If you have any comments or answers to these questions, please
email me at email@example.com Thanks!
Article 3140 of alt.amateur-comp:
From: firstname.lastname@example.org (Michael Hauben)
Subject: What is the Political Impact of the Net?
Date: 4 Oct 1994 12:53:16 -0400
I am college senior working on a senior project/thesis. I am
interested in what broad and wide reaching changes the Net has made
In a previous paper, "The Net and the Netizens", I surveyed and
compiled the effect of the Net on people's personal and
individual life. I am now looking into the broader effects of the
Net on society as a whole. I would like to hear from people both
how broad-reaching effects of the Net has affected their personal
life and organizations they are involved in, and how it has
affected others that you might know about. I am interested in
hearing the role the Net has played in giving people more power
over their lives than they had prior to their online access. It
would be good to hear about changes around the world, such as the
role the Net has played in relation to the changes in Eastern
Europe and other parts of the World. (Such as the fall of the
Berlin Wall, the failure of the Coup against Gorbachev, the
chinese students pro-democracy movement). I am especially
interested in any grass-roots movements which formed because of
the Net. (e.g.: French Students use of Minitel to organize
against university tuition raises.) I would like to hear of
similar occurrences facilitated by the Net.
This might belong in a second post, but I am also interested in
hearing what peoples thoughts and theories about the potential
future political and broad reaching impact of the Net might be.
When I say "the Net", I am referring to much more than just the
Internet. I am referring to all possible components of the global
computer communications network, whether it be the Internet, all
the Networks which comprise the Internet, FidoNet, Bitnet and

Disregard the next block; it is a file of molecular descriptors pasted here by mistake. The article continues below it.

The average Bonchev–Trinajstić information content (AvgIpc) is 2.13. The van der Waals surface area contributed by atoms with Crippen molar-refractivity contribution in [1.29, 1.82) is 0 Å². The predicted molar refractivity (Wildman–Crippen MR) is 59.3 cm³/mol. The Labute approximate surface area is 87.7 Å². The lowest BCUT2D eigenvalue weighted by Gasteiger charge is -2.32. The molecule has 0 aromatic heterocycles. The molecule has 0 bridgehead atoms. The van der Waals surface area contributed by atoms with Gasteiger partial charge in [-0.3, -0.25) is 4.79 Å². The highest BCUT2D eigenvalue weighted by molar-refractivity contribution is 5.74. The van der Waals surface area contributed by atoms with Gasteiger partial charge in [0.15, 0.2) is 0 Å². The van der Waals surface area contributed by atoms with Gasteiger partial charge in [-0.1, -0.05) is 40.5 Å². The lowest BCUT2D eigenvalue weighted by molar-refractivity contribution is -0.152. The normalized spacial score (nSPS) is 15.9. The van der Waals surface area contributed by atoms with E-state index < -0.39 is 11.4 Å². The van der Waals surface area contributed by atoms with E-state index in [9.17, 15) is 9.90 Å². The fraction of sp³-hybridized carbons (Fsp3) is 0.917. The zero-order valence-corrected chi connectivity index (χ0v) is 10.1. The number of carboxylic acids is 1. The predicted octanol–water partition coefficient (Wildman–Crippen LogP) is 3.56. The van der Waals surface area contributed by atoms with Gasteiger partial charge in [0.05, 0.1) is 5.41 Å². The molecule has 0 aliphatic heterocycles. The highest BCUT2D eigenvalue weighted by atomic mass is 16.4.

other physical networks, Usenet and other logical networks,
News/Netnews, mailing lists, other communications mediums (irc,
talk, online communities, Mudd/mush/muck/moos, etc), other
information storage and retrievial applications (gopher, ftp, WWW,
Veronica, archie, WWWW & other web robots and spiders), and so on.
I would also be interested in any references to theoretical texts
which provide a useful founding from which to compare the Net. I
am considering reading books by Paine, Rousseau and de Tocqeville.
Either send me email at email@example.com, or reply publicly to
this message. I will post my resulting paper to the Net in
response to the help.
I. What kind of political impact has the Net already had or is having?
In terms of
a. Broad Social Changes
b. Greater availability of information
c. Defeating coups and tearing down walls.
II. What kind of political impact might the Net help make possible in
Helpful notes from an article about connection of revolt in
Eastern Europe with Information Technologies.
"The Information Technologies and East European Societies" in
_East European Politics and Societies_ by Gary L. Geiepl [TYPE IN
REST] (394-438) Vol 5, No. 3 Fall '91
394 - "The perception of serious technological backwardness, and
the desire to end it, lie at the heart of Eastern Europe's
economic, political, and social upheaval...The computer and its
related technologies have contributed most to the industrial
world's rapid economic restructuring and have highlighted Eastern
Europe's economic deficiencies most clearly."
406 - "[italicized: General Information Flow] The attitude of a
government on the flow of information is of vital importance to
the success of computing initiatives for at least three reasons.
First, access to a wide variety of technical information, from
international sources, is crucial to the development of the
scientific and educational base necessary to support the
widespread use of IT. Second, without guarantees of free
expression and information flow, it is unlikely that the
widespread popular use of computing will be encouraged,